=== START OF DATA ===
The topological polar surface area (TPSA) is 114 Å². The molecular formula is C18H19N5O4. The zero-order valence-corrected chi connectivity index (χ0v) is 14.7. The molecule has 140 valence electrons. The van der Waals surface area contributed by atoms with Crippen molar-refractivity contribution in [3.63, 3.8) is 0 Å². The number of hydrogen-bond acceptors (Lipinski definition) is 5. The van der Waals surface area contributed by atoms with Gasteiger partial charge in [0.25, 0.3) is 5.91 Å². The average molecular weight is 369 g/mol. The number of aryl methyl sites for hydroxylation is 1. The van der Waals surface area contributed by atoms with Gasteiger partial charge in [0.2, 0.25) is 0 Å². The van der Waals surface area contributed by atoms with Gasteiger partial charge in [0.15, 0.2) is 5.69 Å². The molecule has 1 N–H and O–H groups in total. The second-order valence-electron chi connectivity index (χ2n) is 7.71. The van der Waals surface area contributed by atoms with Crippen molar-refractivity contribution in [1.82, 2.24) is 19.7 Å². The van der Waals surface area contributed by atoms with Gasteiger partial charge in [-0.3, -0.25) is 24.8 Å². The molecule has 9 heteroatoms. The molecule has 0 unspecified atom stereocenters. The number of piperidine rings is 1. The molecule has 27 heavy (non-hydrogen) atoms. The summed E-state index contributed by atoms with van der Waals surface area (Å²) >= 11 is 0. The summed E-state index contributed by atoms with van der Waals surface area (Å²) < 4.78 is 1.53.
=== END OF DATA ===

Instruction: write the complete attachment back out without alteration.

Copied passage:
The topological polar surface area (TPSA) is 114 Å². The molecular formula is C18H19N5O4. The zero-order valence-corrected chi connectivity index (χ0v) is 14.7. The molecule has 140 valence electrons. The van der Waals surface area contributed by atoms with Crippen molar-refractivity contribution in [3.63, 3.8) is 0 Å². The number of hydrogen-bond acceptors (Lipinski definition) is 5. The van der Waals surface area contributed by atoms with Gasteiger partial charge in [0.25, 0.3) is 5.91 Å². The average molecular weight is 369 g/mol. The number of aryl methyl sites for hydroxylation is 1. The van der Waals surface area contributed by atoms with Gasteiger partial charge in [0.2, 0.25) is 0 Å². The van der Waals surface area contributed by atoms with Gasteiger partial charge in [0.15, 0.2) is 5.69 Å². The molecule has 1 N–H and O–H groups in total. The second-order valence-electron chi connectivity index (χ2n) is 7.71. The van der Waals surface area contributed by atoms with Crippen molar-refractivity contribution in [1.82, 2.24) is 19.7 Å². The van der Waals surface area contributed by atoms with Gasteiger partial charge in [-0.3, -0.25) is 24.8 Å². The molecule has 9 heteroatoms. The molecule has 0 unspecified atom stereocenters. The number of piperidine rings is 1. The molecule has 27 heavy (non-hydrogen) atoms. The summed E-state index contributed by atoms with van der Waals surface area (Å²) >= 11 is 0. The summed E-state index contributed by atoms with van der Waals surface area (Å²) < 4.78 is 1.53.